Most people reading the title above will wonder what the debate is about—but in different directions. Some will say ‘of course is it’ and others ‘of course it isn’t’. The latest title in the Grove Ethics series explores this vexed question and is a powerful and important stu
Well said…and let’s pray that all in attendance may come with a heart for unity, a passion for Christ, and a desire to listen, both to God and one another
It was announced yesterday that the Archbishop of Canterbury has invited the Primates of the Anglican Communion to Canterbury in January 2016 to discuss the (futures) of their relationships and organisation.
Note that he has ‘invited’ them. This has been translated into media-speak as ‘summonsed’. First, he cannot summons them or demand that they come. He is not a pope. So, the translation from invitation to summons is either lazy journalese or deliberate obfuscation.
Secondly, contrary to much reporting, he has not decided on these futures, but has put everyhting on the table in order that the Primates together can discuss and decide on their future shape.
What is so hard to understand about this?
It seems to me that the Archbishop of Canterbury has shown some clear leadership here by (a) insisting that the continuing and debilitating Communion issues now be confronted and addressed and resolved, and (b) that…
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Anglican Communion News Service
Well said at all levels…
So, the BBC is being hounded again as if the producers are leftie, hand-wringing imbeciles. Songs of Praise is coming from Calais, and some people don’t like it. Nothing to do with the French, of course.
Songs of Praise usually gets slagged off for being … er …Songs of Praise. Often the critique is that it is bland or anodyne. Well, not now it isn’t.
The decision to record in the Jungle of Calais, right at the heart of where migrants are trying desperately to find a new life in a place of safety, is absolutely the right one. There are two reasons for this:
- Christian Faith is about God in the real world, not relegated to some imaginary fairy land where it can’t do any harm or embarrass anyone. The Psalms – the hymn book Jesus used – are full of lament, question, anger, frustration and challenge: why do…
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The Church of England is investing a huge amount of time and energy into re-shaping its agenda. Not in order to bolster the institution, but in order to get us back (amid a million claims on attention) to our core vocation: to make and nurture disciples of Jesus Christ; to grow disciples who pray into ministers who evangelise; to shape churches that give themselves away in serving their communities. Not simply growing churches for the sake of having big churches, but growing churches in all our communities – even and especially where it is tough.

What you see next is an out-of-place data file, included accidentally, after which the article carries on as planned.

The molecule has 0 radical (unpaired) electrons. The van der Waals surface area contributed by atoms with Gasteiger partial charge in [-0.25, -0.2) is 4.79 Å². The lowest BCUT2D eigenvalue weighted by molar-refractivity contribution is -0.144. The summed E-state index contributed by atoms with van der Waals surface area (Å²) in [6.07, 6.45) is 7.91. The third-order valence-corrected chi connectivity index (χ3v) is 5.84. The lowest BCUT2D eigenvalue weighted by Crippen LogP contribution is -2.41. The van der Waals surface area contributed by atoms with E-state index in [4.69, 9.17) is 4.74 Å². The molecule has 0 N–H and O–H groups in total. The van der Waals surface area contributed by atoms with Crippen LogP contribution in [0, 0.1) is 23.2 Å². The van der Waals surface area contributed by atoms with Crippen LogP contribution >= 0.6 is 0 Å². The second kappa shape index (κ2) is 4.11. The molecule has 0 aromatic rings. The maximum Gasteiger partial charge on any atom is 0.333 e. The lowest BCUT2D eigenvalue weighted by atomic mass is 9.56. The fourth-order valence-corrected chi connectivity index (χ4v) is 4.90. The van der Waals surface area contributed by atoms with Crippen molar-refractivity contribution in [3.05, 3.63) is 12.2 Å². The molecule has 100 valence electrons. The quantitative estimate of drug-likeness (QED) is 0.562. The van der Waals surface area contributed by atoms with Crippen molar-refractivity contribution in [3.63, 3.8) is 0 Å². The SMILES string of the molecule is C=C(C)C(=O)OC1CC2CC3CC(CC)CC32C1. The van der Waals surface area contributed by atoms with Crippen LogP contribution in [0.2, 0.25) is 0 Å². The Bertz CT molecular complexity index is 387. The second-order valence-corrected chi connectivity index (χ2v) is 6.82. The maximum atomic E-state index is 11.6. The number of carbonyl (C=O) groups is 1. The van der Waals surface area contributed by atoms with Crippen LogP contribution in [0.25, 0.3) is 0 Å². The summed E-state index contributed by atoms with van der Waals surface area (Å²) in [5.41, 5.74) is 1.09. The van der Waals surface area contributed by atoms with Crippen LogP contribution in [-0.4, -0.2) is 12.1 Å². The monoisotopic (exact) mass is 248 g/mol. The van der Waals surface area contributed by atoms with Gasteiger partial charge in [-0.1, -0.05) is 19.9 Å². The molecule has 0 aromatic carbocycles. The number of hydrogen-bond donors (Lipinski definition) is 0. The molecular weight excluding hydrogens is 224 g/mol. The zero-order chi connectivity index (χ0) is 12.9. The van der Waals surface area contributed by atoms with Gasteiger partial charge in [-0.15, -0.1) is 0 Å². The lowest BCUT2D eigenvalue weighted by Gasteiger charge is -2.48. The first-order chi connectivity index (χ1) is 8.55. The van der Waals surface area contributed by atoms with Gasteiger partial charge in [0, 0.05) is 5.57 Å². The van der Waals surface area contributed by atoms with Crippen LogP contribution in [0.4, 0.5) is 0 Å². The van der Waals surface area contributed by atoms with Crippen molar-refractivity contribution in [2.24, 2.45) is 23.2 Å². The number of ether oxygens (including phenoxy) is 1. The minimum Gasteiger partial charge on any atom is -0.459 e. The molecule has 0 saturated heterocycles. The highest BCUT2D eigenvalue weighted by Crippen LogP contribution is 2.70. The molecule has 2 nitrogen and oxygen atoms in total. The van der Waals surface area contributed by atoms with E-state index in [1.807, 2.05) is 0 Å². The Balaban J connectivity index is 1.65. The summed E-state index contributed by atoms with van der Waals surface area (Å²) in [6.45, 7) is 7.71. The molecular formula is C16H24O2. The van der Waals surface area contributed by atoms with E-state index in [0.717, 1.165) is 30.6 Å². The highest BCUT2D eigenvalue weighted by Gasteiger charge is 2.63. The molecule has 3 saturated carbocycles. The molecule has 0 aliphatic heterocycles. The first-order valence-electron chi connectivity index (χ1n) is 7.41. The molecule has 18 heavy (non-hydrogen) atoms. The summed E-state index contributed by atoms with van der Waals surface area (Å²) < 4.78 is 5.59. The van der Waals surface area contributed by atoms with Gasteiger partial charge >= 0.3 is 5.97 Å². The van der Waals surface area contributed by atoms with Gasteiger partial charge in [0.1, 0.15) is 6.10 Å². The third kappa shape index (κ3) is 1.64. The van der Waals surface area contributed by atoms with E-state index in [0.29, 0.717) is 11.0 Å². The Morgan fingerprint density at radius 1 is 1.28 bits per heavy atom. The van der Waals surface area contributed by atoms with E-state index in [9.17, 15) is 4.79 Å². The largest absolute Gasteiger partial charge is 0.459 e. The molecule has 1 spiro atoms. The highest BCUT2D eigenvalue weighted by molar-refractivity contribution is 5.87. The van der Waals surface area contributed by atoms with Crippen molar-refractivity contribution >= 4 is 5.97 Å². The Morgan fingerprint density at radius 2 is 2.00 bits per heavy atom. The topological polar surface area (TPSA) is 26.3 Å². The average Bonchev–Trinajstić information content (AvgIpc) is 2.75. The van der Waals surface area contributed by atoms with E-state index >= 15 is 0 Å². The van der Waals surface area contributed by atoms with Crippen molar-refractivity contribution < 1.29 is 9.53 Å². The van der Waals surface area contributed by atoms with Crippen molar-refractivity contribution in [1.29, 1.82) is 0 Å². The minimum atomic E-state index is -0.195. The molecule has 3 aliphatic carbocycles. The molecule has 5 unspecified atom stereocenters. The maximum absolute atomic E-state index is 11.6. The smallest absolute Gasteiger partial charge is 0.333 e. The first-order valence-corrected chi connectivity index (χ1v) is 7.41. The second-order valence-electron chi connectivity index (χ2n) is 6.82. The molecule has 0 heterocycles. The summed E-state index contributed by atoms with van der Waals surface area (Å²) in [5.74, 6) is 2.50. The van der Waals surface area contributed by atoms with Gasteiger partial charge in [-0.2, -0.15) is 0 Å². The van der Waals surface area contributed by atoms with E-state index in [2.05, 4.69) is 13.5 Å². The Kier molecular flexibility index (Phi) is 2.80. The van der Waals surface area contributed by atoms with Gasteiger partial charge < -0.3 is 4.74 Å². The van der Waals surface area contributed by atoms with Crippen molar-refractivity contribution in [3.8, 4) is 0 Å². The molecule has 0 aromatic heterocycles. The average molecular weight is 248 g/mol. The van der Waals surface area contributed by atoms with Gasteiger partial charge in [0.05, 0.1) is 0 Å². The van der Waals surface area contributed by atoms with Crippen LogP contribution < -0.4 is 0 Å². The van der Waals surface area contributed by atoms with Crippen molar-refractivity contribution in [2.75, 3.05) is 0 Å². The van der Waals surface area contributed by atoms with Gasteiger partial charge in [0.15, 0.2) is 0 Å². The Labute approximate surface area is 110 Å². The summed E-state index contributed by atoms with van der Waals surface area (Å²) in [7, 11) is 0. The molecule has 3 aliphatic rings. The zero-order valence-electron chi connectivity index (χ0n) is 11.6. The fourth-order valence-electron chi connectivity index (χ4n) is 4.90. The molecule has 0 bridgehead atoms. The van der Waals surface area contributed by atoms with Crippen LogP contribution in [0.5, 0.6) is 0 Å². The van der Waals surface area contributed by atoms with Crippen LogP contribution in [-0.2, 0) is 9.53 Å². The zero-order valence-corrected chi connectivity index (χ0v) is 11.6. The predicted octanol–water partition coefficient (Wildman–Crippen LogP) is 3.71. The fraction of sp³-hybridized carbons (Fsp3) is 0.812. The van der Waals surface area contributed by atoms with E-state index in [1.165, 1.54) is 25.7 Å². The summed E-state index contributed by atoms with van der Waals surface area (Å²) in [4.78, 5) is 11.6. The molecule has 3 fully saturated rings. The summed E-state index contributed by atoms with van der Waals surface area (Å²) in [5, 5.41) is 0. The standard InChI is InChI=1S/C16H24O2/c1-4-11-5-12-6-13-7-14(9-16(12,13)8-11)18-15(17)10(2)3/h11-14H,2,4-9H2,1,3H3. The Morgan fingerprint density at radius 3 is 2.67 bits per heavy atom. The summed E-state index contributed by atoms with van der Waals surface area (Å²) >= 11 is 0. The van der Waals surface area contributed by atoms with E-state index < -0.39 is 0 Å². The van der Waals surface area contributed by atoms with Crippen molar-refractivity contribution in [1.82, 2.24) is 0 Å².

I am working with lay and ordained Anglican disciples to shape a diocese that places worship, evangelism, nurture and service at the heart of our life. This will shape our priorities, how we raise and allocate our resources (of people, money and ‘stuff’), and how we shape and work our structures. We are attending seriously…
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What would you say is the time when our faith is perhaps challenged the most? Is it when we are going through very very hard and trying times, or is it when everything is going well?
There is much to be said in either case. It makes us question what faith actually is. We cannot go through life with a conditional faith, where either consciously or subconsciously we say to God “I will believe if…” We cannot go through life where our faith is like a barometer of our experiences, i.e. we are strong in the faith when things are going well, but begin to wobble at the first sign of difficulty.
But neither can we go through life where we think we only need faith in the bad times and we can set our faith to one side when everything is going as we would like it. We can be very fickle about these things…I know I have been at times.
God is present and with us through the good times and the bad times. We so need to practice an awareness of his presence. That can be hard in the times we are hard pressed on every side. As we approach the cross, I invite you to read 2 Corinthians 4:8-12. May we have the grace and wisdom to allow it to speak into our prayers and that is Jesus is revealed more fully to us, our faith may be constant and true.
They say that a picture paints a thousand words. But you know what? Even one word can set people free. Dare to be a dreamer for God’s Kingdom, and dare to release the poet inside.
This is the text of this morning’s Pause for Thought on the Chris Evans Show on BBC Radio 2 in the presence of actors Emma Thompson, Celia Imrie, Paul McGann, Sean Pertwee and musician Billy Ocean.
I’ve just been on holiday for a week of culture-free sitting in the sun and reading. It was brilliant. I packed a pile of novels, but in the end spent several days reading a history book called ‘Sleepwalkers’ – about the origins of the First World War.
Now, I can’t read this sort of stuff without being haunted in my imagination by the words of the World War One poets such as Wilfred Owen and Siegfried Sassoon as they shaped horror with sounds of beauty. Someone once sang, “When the going gets tough, the tough get going,” but in the trenches it seems that when the going got tough, the tough wrote poetry.
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